I got this in response to my blog “Every Great Dream Starts with a Dreamer.” I’d love to hear your story, so please send it my way.
I’ve been exposed to art and design all of my life. When I was a child, my mom often took me to art classes at PSU where she got a degree in Graphic Arts. I can still remember being in illustration and art history classes with her when I was four years old. When she completed her degree, she initially worked as a designer and then later became co-owner of HB Design in Portland. She was the “B” in HB Design.
Although I don’t have a knack for drawing, I do understand and appreciate good design: clothing, furniture, magazine layouts, Interactive, landscape, architecture. My personal creative path first became evident to me while I was in college when I became deeply interested in literature—especially Chaucer and Shakespeare. I discovered I loved literature and writing and took many English literature and creative writing courses and obtained a degree in English Literature.
Today, I’m the Quality Assurance Technician at HB Design. My work provides me with the opportunity to review many of the elements that go into our creative deliverables. Through this work I’ve developed a unique perspective about the importance of balance between design elements, English language rules, and brand guidelines and preferences. I get to help create that balance as a part of our team.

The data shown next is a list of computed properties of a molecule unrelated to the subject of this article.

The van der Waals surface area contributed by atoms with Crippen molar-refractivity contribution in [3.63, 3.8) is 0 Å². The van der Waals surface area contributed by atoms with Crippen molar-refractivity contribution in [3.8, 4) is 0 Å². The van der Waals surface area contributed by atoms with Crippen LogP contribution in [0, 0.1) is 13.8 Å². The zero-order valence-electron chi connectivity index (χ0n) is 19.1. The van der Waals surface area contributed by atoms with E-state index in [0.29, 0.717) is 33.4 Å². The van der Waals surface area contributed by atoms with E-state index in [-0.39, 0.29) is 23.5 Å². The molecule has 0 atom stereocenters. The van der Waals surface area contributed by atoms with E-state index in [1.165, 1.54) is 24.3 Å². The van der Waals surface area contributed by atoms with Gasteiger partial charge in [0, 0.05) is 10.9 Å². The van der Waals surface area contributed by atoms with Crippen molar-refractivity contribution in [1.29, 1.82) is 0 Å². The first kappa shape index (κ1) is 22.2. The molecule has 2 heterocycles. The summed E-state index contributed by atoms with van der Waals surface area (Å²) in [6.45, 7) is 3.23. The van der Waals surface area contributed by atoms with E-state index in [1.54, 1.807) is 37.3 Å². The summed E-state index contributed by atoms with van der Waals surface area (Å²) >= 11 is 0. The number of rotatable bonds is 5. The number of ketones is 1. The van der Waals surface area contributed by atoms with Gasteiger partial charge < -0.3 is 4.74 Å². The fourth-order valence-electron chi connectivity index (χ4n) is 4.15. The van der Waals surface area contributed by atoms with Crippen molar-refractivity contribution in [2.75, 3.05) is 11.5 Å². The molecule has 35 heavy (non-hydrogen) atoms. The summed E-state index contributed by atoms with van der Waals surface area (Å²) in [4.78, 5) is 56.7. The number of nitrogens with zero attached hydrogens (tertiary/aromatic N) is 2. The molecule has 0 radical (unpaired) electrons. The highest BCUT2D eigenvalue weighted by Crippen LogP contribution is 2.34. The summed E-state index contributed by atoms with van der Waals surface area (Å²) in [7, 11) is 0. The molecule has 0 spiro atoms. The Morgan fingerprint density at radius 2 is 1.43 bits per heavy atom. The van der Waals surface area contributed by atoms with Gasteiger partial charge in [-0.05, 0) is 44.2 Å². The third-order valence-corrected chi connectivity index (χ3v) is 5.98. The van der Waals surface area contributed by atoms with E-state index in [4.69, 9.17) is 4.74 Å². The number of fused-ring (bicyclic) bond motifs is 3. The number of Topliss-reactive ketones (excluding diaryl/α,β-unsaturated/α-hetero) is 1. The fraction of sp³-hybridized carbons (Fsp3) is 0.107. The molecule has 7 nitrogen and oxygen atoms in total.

I realize that some people may not understand why I would enjoy the work that I do: proofreading to find mistakes in grammar, punctuation, or design guidelines. I can’t explain why I enjoy it but I do know it brings out my creativity in a meaningful way and is an important support in the overall delivery of creative services.
Many people today rely heavily on electronic spell check and do not thoroughly proofread a document for other errors. For example, sometimes I’ll find a word that isn’t spelled wrong, but just used wrong. In that case, electronic spell check wouldn’t find it. Maybe the writer didn’t understand the meaning of the word, or the context in conjunction with the use of the word. Also, with new language being produced all the time—especially in the tech world—proofing is becoming even more complicated. I first saw the word “architected” around 1996. I thought it was a typo. The client was using it as a verb to mean “created.” I wanted so badly to change it to “created,” “designed,” or “produced,” but was told the word was correctly spelled and used. It’s interesting to note, however, that the word “architected” is still not in the dictionary.
Kiersten Wilbur, QA Technician